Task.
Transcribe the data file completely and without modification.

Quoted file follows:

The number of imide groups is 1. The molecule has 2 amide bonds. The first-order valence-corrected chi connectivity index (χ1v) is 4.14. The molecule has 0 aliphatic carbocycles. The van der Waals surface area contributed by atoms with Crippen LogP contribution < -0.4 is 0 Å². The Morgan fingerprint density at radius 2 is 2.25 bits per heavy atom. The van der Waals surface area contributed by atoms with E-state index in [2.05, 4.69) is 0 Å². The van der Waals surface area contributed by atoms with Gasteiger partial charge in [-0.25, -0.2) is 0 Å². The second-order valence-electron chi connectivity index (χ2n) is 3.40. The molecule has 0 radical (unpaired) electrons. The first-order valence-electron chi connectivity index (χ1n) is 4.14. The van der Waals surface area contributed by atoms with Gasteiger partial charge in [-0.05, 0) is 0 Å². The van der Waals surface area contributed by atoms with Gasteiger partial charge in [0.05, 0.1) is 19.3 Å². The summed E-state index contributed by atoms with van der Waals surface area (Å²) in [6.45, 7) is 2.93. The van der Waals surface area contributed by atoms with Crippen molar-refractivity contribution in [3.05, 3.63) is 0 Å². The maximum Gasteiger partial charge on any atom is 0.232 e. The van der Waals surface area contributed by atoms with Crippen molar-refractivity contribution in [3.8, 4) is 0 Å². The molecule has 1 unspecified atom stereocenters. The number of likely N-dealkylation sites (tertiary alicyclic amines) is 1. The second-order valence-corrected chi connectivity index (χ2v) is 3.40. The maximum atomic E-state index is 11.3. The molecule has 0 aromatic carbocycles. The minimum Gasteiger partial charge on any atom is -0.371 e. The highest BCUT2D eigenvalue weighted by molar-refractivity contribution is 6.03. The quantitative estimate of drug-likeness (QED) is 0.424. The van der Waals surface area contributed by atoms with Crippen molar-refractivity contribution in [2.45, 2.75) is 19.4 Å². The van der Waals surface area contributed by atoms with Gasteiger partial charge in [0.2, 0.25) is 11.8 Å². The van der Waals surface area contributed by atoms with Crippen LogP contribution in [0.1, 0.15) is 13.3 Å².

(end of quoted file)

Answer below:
The number of imide groups is 1. The molecule has 2 amide bonds. The first-order valence-corrected chi connectivity index (χ1v) is 4.14. The molecule has 0 aliphatic carbocycles. The van der Waals surface area contributed by atoms with Crippen LogP contribution < -0.4 is 0 Å². The Morgan fingerprint density at radius 2 is 2.25 bits per heavy atom. The van der Waals surface area contributed by atoms with E-state index in [2.05, 4.69) is 0 Å². The van der Waals surface area contributed by atoms with Gasteiger partial charge in [-0.25, -0.2) is 0 Å². The second-order valence-electron chi connectivity index (χ2n) is 3.40. The molecule has 0 radical (unpaired) electrons. The first-order valence-electron chi connectivity index (χ1n) is 4.14. The van der Waals surface area contributed by atoms with Gasteiger partial charge in [-0.05, 0) is 0 Å². The van der Waals surface area contributed by atoms with Gasteiger partial charge in [0.05, 0.1) is 19.3 Å². The summed E-state index contributed by atoms with van der Waals surface area (Å²) in [6.45, 7) is 2.93. The van der Waals surface area contributed by atoms with Crippen molar-refractivity contribution in [3.05, 3.63) is 0 Å². The maximum Gasteiger partial charge on any atom is 0.232 e. The van der Waals surface area contributed by atoms with Crippen molar-refractivity contribution in [3.8, 4) is 0 Å². The molecule has 1 unspecified atom stereocenters. The number of likely N-dealkylation sites (tertiary alicyclic amines) is 1. The second-order valence-corrected chi connectivity index (χ2v) is 3.40. The maximum atomic E-state index is 11.3. The molecule has 0 aromatic carbocycles. The minimum Gasteiger partial charge on any atom is -0.371 e. The highest BCUT2D eigenvalue weighted by molar-refractivity contribution is 6.03. The quantitative estimate of drug-likeness (QED) is 0.424. The van der Waals surface area contributed by atoms with Crippen molar-refractivity contribution in [2.45, 2.75) is 19.4 Å². The van der Waals surface area contributed by atoms with Gasteiger partial charge in [0.2, 0.25) is 11.8 Å². The van der Waals surface area contributed by atoms with Crippen LogP contribution in [0.1, 0.15) is 13.3 Å².